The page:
The relationship between manual ability and ambulation in adolescents with cerebral palsy.

Research paper by Annette A Majnemer, Keiko K Shikako-Thomas, Michael M Shevell, Chantal C Poulin, Lucyna L Lach, Mary M Law, Norbert N Schmitz,

Indexed on: 10 Jan '13Published on: 10 Jan '13Published in: Physical & occupational therapy in pediatrics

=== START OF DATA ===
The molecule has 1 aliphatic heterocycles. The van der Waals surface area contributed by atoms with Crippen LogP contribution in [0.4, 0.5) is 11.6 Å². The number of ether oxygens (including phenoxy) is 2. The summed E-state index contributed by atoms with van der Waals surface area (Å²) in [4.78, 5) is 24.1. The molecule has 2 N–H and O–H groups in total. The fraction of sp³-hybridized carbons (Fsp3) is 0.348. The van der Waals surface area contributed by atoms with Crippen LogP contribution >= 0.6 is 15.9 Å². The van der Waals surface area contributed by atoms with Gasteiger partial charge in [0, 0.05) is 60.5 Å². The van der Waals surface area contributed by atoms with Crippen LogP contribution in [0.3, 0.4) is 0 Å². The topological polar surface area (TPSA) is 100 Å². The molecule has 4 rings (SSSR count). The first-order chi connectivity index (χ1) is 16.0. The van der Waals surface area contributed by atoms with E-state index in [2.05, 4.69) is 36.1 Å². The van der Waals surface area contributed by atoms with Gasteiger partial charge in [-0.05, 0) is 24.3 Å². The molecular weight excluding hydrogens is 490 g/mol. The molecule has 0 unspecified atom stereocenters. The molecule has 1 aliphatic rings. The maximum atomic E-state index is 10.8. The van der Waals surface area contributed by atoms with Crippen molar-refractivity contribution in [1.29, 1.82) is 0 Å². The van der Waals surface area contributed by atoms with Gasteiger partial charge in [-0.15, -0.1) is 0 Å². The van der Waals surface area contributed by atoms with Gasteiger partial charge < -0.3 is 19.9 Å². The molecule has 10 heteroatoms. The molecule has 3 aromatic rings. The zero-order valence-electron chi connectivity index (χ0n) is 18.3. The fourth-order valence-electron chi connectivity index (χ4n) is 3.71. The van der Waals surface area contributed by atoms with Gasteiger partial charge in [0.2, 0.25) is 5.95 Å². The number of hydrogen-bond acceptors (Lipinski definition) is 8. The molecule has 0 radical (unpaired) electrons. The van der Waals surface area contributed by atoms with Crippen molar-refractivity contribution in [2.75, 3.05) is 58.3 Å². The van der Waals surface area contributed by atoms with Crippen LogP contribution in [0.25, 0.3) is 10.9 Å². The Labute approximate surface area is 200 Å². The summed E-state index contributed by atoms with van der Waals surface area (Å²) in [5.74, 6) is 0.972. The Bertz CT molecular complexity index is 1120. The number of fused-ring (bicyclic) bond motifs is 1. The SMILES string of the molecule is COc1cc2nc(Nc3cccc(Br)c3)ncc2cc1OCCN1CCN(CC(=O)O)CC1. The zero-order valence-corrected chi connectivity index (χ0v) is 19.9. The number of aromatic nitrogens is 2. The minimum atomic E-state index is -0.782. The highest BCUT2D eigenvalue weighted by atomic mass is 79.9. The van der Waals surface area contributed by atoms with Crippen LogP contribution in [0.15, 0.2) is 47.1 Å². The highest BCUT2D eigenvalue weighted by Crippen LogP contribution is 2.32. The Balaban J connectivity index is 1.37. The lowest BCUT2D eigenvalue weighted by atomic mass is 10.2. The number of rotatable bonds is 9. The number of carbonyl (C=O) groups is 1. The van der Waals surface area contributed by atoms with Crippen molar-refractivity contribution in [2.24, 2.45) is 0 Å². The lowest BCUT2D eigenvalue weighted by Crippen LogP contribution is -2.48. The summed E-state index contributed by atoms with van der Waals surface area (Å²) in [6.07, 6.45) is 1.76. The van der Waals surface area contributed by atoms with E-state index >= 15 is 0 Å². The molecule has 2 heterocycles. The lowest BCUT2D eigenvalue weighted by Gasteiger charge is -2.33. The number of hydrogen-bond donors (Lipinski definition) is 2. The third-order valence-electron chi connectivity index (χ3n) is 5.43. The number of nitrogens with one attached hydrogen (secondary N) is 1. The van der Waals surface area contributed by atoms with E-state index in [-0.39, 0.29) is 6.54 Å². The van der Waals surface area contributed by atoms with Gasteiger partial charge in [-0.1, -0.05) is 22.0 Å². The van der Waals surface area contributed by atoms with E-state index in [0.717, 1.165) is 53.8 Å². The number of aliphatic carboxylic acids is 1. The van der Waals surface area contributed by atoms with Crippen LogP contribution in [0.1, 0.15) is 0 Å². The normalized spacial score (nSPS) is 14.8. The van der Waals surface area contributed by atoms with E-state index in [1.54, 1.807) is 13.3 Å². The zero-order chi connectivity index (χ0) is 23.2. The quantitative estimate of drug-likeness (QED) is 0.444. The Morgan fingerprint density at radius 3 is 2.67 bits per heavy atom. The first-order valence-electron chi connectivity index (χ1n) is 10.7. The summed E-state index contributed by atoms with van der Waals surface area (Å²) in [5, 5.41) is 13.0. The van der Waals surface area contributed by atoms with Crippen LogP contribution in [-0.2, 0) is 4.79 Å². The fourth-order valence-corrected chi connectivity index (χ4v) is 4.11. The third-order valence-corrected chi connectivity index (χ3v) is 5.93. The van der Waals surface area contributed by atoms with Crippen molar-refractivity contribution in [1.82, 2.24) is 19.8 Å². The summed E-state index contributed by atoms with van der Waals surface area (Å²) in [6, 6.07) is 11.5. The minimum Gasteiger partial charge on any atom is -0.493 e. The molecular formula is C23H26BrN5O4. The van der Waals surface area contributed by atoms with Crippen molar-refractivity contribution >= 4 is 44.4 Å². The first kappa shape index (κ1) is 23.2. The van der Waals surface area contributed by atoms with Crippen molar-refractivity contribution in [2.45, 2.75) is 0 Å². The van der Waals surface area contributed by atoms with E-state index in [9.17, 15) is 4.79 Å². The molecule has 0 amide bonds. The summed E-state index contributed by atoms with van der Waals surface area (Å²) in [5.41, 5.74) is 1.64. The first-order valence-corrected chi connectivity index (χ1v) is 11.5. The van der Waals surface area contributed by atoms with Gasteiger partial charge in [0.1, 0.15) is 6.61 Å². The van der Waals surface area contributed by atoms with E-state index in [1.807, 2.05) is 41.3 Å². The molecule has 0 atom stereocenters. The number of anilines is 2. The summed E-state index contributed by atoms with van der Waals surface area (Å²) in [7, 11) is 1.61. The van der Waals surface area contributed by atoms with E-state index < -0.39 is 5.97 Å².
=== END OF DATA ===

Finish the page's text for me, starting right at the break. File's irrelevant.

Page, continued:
This study examined the relationship between gross motor function and manual ability in 120 adolescents with cerebral palsy (CP) (15.2, SD 2.1 years, 59.8% male). Adolescents were evaluated using the Gross Motor Function Classification System (GMFCS) and the Manual Ability Classification System (MACS). A neurologist classified CP subtype. Most adolescents were ambulatory with or without utilization of aids (GMFCS level I: 35.0%, II: 30.0%, III: 5.8%, IV: 10.8%, and V: 18.3%). MACS levels were I: 34.2%, II: 25.8%, III: 16.7%, IV: 7.5%, and V: 15.8%. Correlations between GMFCS and MACS were strong in youth with quadriplegia (r = .89, p < .001), moderate in individuals with diplegia (r = .58, p = .01), but weakly associated for adolescents with hemiplegia (r = .24, p = .23). The findings provide evidence for maintaining a clinical distinction between spastic quadriplegia and spastic diplegia. Manual ability may not be congruent with mobility in adolescents with CP and should be specifically evaluated given its importance to daily life functioning.